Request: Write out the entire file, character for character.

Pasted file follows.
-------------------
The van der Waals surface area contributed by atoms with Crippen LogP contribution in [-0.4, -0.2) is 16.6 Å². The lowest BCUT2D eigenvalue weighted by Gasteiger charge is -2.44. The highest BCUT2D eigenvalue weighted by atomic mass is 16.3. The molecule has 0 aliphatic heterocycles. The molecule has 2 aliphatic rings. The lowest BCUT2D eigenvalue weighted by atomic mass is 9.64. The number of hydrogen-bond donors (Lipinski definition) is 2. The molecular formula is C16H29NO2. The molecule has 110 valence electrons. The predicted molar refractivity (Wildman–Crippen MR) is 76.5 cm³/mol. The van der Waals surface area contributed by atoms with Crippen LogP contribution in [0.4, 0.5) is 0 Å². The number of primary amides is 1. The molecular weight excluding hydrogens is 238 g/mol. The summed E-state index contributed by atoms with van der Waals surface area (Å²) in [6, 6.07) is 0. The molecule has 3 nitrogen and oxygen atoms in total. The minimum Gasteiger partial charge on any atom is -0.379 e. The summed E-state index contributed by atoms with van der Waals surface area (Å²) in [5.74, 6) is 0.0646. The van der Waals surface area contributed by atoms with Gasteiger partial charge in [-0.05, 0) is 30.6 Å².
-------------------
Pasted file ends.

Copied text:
The van der Waals surface area contributed by atoms with Crippen LogP contribution in [-0.4, -0.2) is 16.6 Å². The lowest BCUT2D eigenvalue weighted by Gasteiger charge is -2.44. The highest BCUT2D eigenvalue weighted by atomic mass is 16.3. The molecule has 0 aliphatic heterocycles. The molecule has 2 aliphatic rings. The lowest BCUT2D eigenvalue weighted by atomic mass is 9.64. The number of hydrogen-bond donors (Lipinski definition) is 2. The molecular formula is C16H29NO2. The molecule has 110 valence electrons. The predicted molar refractivity (Wildman–Crippen MR) is 76.5 cm³/mol. The van der Waals surface area contributed by atoms with Crippen LogP contribution in [0.4, 0.5) is 0 Å². The number of primary amides is 1. The molecular weight excluding hydrogens is 238 g/mol. The summed E-state index contributed by atoms with van der Waals surface area (Å²) in [6, 6.07) is 0. The molecule has 3 nitrogen and oxygen atoms in total. The minimum Gasteiger partial charge on any atom is -0.379 e. The summed E-state index contributed by atoms with van der Waals surface area (Å²) in [5.74, 6) is 0.0646. The van der Waals surface area contributed by atoms with Gasteiger partial charge in [-0.05, 0) is 30.6 Å².